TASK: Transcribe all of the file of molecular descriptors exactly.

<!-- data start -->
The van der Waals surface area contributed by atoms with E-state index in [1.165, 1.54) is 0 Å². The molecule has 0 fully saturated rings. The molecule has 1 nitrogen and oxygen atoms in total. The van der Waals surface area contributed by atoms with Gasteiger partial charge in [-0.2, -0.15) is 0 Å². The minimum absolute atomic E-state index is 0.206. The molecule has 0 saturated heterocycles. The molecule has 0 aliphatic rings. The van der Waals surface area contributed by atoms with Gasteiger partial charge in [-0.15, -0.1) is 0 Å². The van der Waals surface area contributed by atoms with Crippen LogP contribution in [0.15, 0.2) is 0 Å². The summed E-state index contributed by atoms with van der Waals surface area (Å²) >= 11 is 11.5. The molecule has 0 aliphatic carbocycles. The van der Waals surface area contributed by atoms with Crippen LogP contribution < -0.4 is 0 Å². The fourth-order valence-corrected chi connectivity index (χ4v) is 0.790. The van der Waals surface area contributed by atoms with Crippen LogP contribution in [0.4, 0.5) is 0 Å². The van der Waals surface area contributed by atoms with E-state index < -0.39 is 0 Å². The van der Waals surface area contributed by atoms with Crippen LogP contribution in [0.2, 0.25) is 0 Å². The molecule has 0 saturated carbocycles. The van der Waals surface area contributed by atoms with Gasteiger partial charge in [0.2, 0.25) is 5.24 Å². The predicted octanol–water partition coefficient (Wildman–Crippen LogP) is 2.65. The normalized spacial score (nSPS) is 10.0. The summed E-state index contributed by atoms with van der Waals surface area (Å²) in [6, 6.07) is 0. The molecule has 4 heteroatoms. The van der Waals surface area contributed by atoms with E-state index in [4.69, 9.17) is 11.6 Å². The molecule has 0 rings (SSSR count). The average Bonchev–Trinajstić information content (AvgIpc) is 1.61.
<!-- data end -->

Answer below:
The van der Waals surface area contributed by atoms with E-state index in [1.165, 1.54) is 0 Å². The molecule has 0 fully saturated rings. The molecule has 1 nitrogen and oxygen atoms in total. The van der Waals surface area contributed by atoms with Gasteiger partial charge in [-0.2, -0.15) is 0 Å². The minimum absolute atomic E-state index is 0.206. The molecule has 0 saturated heterocycles. The molecule has 0 aliphatic rings. The van der Waals surface area contributed by atoms with Gasteiger partial charge in [-0.15, -0.1) is 0 Å². The van der Waals surface area contributed by atoms with Crippen LogP contribution in [0.15, 0.2) is 0 Å². The summed E-state index contributed by atoms with van der Waals surface area (Å²) >= 11 is 11.5. The molecule has 0 aliphatic carbocycles. The van der Waals surface area contributed by atoms with Crippen LogP contribution < -0.4 is 0 Å². The fourth-order valence-corrected chi connectivity index (χ4v) is 0.790. The van der Waals surface area contributed by atoms with Crippen LogP contribution in [0.4, 0.5) is 0 Å². The van der Waals surface area contributed by atoms with E-state index < -0.39 is 0 Å². The van der Waals surface area contributed by atoms with Crippen LogP contribution in [0.2, 0.25) is 0 Å². The molecule has 0 saturated carbocycles. The van der Waals surface area contributed by atoms with Gasteiger partial charge in [0.2, 0.25) is 5.24 Å². The predicted octanol–water partition coefficient (Wildman–Crippen LogP) is 2.65. The normalized spacial score (nSPS) is 10.0. The summed E-state index contributed by atoms with van der Waals surface area (Å²) in [6, 6.07) is 0. The molecule has 4 heteroatoms. The van der Waals surface area contributed by atoms with E-state index in [4.69, 9.17) is 11.6 Å². The molecule has 0 rings (SSSR count). The average Bonchev–Trinajstić information content (AvgIpc) is 1.61.